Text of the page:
It hurts when someone else breaks a promise, you’re disappointed and didn’t get something you were expecting. But in some cases, the broken promises have a lasting impact and can be considered fraud.
So when do broken promises cross the line to becoming fraud?
What’s The Difference Between Broken Promises And Fraud?
In order to prove a fraud claim, the plaintiff’s legal team must prove that the defendant was making promises they knew would not be fulfilled at the time of making the promises to entice the plaintiff.
Usually, these broken promises turn into fraud during contract negotiations. For example, if someone agreed to pay you for a service but never intended to pay you at the time they agreed, this would be considered fraud.
Depending on the circumstance, such as in employment law, implied or expressed contracts may come into play.
Legally viable fraud cases need to show that the promise maker knew what they were saying was false; they intended to induce another’s reliance, and as a consequence, the other party suffered as a result.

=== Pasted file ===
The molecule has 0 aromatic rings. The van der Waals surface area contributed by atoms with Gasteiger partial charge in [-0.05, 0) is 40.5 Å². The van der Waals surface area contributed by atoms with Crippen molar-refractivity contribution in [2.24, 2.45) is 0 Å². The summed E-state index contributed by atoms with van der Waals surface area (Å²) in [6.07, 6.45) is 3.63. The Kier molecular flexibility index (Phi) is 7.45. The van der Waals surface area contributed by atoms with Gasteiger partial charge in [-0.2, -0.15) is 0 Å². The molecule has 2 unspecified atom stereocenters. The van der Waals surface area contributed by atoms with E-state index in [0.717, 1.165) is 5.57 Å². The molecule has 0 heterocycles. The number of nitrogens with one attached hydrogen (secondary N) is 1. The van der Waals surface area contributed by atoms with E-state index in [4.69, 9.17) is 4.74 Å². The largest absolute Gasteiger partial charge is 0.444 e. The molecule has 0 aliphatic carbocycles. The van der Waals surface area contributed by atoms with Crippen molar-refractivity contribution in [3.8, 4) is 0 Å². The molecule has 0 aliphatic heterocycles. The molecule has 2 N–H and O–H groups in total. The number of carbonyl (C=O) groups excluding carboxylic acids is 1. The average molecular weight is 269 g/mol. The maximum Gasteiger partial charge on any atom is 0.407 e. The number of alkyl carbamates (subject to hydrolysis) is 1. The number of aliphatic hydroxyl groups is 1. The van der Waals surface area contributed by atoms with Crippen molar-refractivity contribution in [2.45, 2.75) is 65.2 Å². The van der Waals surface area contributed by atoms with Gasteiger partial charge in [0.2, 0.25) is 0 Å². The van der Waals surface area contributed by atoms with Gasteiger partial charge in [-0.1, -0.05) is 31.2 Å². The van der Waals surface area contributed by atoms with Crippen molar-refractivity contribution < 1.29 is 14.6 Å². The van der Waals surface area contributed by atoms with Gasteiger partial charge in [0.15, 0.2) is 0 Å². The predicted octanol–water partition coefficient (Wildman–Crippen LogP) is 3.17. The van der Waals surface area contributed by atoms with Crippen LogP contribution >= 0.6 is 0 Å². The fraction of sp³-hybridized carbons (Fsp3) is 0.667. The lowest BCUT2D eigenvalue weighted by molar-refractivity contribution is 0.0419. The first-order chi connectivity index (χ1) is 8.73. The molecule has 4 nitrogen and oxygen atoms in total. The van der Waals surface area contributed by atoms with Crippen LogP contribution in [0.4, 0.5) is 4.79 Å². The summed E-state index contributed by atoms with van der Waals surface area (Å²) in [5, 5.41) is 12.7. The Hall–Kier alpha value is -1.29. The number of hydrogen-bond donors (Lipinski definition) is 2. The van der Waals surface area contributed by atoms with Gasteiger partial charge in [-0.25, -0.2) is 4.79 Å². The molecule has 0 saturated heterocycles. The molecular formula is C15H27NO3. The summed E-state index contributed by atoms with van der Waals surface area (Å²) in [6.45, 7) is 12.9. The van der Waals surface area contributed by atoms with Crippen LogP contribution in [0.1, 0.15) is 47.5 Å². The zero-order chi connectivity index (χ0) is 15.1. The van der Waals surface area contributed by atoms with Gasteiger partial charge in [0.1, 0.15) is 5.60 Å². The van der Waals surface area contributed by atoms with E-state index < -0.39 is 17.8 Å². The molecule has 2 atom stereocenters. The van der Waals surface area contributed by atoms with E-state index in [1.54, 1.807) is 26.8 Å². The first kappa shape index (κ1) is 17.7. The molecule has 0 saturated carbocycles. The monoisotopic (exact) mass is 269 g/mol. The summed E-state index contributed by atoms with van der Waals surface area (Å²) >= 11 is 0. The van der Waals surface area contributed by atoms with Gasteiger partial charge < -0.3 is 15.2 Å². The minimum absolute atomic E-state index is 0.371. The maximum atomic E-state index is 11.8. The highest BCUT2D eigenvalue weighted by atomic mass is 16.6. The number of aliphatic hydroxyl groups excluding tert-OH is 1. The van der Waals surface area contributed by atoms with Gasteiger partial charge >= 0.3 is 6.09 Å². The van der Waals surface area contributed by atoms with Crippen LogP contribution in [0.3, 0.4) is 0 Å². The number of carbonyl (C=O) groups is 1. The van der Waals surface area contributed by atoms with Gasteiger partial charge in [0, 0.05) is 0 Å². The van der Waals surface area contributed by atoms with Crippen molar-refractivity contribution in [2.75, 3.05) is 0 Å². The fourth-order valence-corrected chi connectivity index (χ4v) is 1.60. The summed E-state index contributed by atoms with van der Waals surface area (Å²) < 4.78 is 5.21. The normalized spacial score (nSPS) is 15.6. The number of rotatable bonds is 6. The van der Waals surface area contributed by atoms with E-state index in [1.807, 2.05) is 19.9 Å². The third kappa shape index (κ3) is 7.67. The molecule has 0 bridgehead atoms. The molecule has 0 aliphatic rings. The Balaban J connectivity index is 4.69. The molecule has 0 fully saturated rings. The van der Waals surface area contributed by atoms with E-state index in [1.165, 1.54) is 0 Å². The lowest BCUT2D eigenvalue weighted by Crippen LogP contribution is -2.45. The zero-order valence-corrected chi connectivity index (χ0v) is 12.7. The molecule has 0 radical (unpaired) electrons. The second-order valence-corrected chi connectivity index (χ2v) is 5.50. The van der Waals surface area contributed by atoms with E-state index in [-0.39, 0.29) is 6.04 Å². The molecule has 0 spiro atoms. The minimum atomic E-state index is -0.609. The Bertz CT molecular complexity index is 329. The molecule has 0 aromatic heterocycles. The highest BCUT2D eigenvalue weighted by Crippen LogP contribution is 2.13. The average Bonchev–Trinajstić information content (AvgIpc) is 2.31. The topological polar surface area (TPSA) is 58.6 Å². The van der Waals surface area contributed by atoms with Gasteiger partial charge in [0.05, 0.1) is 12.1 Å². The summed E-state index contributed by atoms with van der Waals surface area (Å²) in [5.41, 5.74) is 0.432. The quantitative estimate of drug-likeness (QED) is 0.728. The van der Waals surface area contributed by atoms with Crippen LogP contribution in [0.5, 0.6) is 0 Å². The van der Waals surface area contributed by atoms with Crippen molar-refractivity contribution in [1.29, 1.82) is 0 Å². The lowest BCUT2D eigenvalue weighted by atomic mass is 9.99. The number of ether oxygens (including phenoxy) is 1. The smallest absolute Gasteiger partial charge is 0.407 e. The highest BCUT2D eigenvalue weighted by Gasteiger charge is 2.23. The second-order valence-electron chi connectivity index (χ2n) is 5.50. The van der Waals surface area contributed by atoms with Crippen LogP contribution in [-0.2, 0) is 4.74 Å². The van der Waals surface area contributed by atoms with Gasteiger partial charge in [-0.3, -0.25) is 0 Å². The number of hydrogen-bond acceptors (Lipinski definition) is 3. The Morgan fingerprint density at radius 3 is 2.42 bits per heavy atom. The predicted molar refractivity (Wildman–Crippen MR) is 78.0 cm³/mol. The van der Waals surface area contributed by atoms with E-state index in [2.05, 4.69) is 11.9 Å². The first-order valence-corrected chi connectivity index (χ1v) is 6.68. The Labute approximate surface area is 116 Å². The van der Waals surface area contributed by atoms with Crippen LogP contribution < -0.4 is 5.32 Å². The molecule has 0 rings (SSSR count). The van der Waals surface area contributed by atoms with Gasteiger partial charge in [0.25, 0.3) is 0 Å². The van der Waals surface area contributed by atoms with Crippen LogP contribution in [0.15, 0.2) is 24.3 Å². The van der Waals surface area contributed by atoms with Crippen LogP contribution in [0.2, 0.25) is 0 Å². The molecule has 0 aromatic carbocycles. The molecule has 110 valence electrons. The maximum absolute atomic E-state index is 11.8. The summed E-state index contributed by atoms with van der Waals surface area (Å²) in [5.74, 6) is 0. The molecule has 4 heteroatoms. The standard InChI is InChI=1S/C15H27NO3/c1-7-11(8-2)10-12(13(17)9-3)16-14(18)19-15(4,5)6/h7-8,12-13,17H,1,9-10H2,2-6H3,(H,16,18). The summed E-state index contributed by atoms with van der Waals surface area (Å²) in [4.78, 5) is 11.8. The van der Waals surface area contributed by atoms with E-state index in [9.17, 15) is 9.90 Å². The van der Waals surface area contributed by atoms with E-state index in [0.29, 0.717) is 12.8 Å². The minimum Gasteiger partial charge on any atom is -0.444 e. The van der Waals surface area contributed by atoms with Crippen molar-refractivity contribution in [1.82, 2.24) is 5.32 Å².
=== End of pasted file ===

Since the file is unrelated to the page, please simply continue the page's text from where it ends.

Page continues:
Being able to prove the person never intended to keep their promise can be tricky, so cases with robust paper trails tend to fair better. When things are written down, it would be easier to argue a breach of contract in a court of law.
What Should I Do If I Think Someone Who Broke A Promise Committed Fraud?
Call the Knox Law Center immediately if you think someone you were dealing with committed fraud by failing to fulfill a promise. We offer complimentary consultations and can evaluate your case and discuss if your case has a real chance in court.
The Knox Law Center has dedicated attorneys to small business litigation, breach of contract, and more areas to help you get the support you deserve.